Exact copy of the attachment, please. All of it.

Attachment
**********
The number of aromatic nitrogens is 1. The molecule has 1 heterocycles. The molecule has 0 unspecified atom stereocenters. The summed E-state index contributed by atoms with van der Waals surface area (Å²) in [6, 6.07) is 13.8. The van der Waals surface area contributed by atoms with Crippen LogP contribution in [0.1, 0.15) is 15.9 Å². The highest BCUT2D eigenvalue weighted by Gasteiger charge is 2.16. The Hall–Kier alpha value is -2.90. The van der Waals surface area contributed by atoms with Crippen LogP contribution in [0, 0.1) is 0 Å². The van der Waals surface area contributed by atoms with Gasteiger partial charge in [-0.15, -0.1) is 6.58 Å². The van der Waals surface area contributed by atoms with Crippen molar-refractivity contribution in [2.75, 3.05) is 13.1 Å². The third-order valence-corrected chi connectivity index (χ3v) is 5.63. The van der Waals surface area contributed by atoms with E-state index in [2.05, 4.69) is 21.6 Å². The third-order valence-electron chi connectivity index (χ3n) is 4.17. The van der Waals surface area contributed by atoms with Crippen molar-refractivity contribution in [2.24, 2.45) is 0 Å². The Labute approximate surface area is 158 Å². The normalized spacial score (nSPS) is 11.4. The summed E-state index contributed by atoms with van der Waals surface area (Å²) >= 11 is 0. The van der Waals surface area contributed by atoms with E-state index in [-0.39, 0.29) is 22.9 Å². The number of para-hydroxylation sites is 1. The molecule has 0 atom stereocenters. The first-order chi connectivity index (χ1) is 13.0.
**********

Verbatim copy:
The number of aromatic nitrogens is 1. The molecule has 1 heterocycles. The molecule has 0 unspecified atom stereocenters. The summed E-state index contributed by atoms with van der Waals surface area (Å²) in [6, 6.07) is 13.8. The van der Waals surface area contributed by atoms with Crippen LogP contribution in [0.1, 0.15) is 15.9 Å². The highest BCUT2D eigenvalue weighted by Gasteiger charge is 2.16. The Hall–Kier alpha value is -2.90. The van der Waals surface area contributed by atoms with Crippen LogP contribution in [0, 0.1) is 0 Å². The van der Waals surface area contributed by atoms with Gasteiger partial charge in [-0.15, -0.1) is 6.58 Å². The van der Waals surface area contributed by atoms with Crippen molar-refractivity contribution in [2.75, 3.05) is 13.1 Å². The third-order valence-corrected chi connectivity index (χ3v) is 5.63. The van der Waals surface area contributed by atoms with E-state index in [2.05, 4.69) is 21.6 Å². The third-order valence-electron chi connectivity index (χ3n) is 4.17. The van der Waals surface area contributed by atoms with Crippen molar-refractivity contribution in [2.24, 2.45) is 0 Å². The Labute approximate surface area is 158 Å². The normalized spacial score (nSPS) is 11.4. The summed E-state index contributed by atoms with van der Waals surface area (Å²) >= 11 is 0. The van der Waals surface area contributed by atoms with E-state index in [-0.39, 0.29) is 22.9 Å². The number of para-hydroxylation sites is 1. The molecule has 0 atom stereocenters. The first-order chi connectivity index (χ1) is 13.0.